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“i Am Become Death…”
The Agony of J. Robert Oppenheimer
October 1977 | Volume 28, Issue 6
At fourteen, to get him out of doors and perhaps to help him find friends, his parents sent him to camp. He walked the trails of Camp Koenig looking for rocks and, with the only friend he found, discoursing on George Eliot, emboldened by her conviction that cause and effect ruled human affairs. The other boys labeled him “Cutie,” and when casual bullying elicited no response hauled him off one night to the icehouse, stripped him bare, beat him up—“tortured him,” his friend said—and painted his genitals and buttocks green. Responsibly he stuck it out until camp ended, never went back, never mentioned the place or the humiliation again. But, not yet fifteen, he told a teacher at Ethical that fall, “I’m the loneliest man in the world.”
The loneliest man in the world graduated as Ethical’s valedictorian in February, 1921. In late April, waiting for his younger brother, Frank, born in 1912, to finish school so that the Oppenheimer family could summer in Europe, he underwent surgery for appendicitis. Recovered from that, while rock hunting in the Harz Mountains he contracted severe colitis. It laid him up for months, too ill to enter Harvard with his class; determined to toughen him, his father sent him off shortly after Christmas with a sturdy Ethical English teacher for a tour of the West. At the Los Pinos dude ranch, in the Sangre de Cristo Mountains northeast of Santa Fe, he learned to ride horses and live in rain and weather.
Like Eastern semi-invalids in the frontier days, Oppenheimer’s encounter with wilderness, freeing him from civilized restraints, was decisive, a healing of faith. In the years to come he would lease a ranch in the Sangre de Cristos up near ten thousand feet, and he and Frank would ride a thousand miles on horseback in a summer, sometimes ranging as far away as Colorado, living on raisin chocolate and whiskey and Vienna sausages and cheese. “My two great loves,” he wrote a friend in 1929, “are physics and the desert. It’s a pity they can’t be combined.” Eventually he contrived to combine them, siting the bomb laboratory, the ethical Erewhon, across the Rio Grande from the mountains, on Los Alamos, a desert mesa extended from below the rim of an ancient and exemplary caldera, a narrow, canyon-cut plateau eroded from the throe of the most violent extinct volcano in the world.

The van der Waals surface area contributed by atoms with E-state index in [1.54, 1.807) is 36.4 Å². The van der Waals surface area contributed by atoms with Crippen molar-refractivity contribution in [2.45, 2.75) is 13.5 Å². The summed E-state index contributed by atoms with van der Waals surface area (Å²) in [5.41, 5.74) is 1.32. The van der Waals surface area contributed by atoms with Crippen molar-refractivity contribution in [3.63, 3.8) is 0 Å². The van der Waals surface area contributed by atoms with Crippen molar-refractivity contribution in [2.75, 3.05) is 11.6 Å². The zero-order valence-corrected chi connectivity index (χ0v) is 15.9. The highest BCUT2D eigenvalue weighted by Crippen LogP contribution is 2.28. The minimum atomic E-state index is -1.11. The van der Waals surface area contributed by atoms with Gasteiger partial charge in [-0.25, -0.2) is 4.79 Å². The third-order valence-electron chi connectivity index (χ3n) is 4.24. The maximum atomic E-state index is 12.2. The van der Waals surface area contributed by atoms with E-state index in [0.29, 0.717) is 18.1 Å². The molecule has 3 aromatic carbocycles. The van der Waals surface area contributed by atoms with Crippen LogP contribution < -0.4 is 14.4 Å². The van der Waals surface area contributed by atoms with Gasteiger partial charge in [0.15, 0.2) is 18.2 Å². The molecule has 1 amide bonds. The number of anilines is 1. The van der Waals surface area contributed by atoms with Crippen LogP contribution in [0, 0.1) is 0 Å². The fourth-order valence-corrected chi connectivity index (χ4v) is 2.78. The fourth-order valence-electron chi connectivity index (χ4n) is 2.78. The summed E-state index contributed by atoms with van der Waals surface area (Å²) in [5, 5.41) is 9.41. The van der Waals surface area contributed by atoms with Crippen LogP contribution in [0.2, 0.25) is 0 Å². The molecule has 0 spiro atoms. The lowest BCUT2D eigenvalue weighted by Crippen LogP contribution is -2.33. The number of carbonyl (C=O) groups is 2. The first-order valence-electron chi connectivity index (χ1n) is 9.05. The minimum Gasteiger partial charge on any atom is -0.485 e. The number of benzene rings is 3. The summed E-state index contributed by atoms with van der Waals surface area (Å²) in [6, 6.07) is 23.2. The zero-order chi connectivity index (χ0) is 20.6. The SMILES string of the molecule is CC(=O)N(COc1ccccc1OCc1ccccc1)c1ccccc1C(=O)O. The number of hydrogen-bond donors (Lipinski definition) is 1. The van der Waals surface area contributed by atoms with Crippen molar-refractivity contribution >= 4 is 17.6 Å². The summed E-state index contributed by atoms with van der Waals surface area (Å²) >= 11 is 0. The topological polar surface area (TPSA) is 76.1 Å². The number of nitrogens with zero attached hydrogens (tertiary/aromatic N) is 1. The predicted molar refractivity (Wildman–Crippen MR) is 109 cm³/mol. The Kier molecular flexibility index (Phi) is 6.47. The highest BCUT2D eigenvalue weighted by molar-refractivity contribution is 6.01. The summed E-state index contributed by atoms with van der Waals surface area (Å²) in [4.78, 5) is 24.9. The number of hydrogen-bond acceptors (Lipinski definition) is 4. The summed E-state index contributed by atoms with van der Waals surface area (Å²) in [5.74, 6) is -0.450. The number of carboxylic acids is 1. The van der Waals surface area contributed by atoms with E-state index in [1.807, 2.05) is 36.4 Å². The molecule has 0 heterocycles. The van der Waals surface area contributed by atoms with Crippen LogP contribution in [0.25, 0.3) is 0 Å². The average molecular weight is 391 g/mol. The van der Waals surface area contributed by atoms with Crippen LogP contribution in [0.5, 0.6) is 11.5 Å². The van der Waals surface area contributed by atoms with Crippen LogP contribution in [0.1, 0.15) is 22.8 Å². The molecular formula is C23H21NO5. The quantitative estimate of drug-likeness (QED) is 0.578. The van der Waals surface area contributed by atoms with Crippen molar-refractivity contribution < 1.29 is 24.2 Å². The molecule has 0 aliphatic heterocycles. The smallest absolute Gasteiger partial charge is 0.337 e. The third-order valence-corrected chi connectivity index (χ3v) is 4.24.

He came back tanned to Harvard, he said, like a Goth coming into Rome, and ravished it. He carried six courses at a time—the requirement was five—and audited four more. He read The Waste Land , just published, and saw himself reflected, and began to seek the stern consolation of Hindu mysticism; in his later years he would list Eliot’s poem along with the Bhagavad-Gita among the ten books that had shaped his philosophy of life. He realized during his sophomore year, 1923—looking to essences again—that in chemistry he had chosen the wrong major; he submitted himself to the distinguished physicist Percy Bridgman and switched to physics. Alfred North Whitehead arrived at Harvard the same year, and Oppenheimer submitted also to him. Nobel laureate Hans Bethe, who reported to Oppenheimer at Los Alamos and admired him warmly, exhumed the connection. Oppenheimer “worked at physics,” Bethe told a biographer, “mainly because he found physics the best way to do philosophy.” He graduated in three years, summa cum laude and first in his class, with the highest grade average Harvard ever recorded, but not yet, in his own severe judgment, a human being. Harvard, he would say, was “the most exciting time I’ve ever had in my life. I really had a chance to learn. I loved it. I almost came alive.” Noting the prodigious intake, Bridgman warned him not to consider himself a physicist until he’d done original work. He faced that sentence next.
At the Cavendish, Cambridge University’s celebrated laboratory, he struggled for the first time to do physics originally and alone. Before he succeeded, the self-doubt the effort exposed almost destroyed him. “My feeling about myself,” he said of this period, “was always one of extreme discontent.” A Cambridge friend remembered finding him groaning, rolling on the floor. He went into treatment with a London psychiatrist. “I was on the point of bumping myself off. This was chronic.” The psychiatrist diagnosed dementia praecox—schizophrenia—and refused to continue treatment. Oppenheimer went off to Corsica on spring holiday with friends, to whom he announced that his ideal man would be widely talented but would look at the world with a “tear-stained countenance.”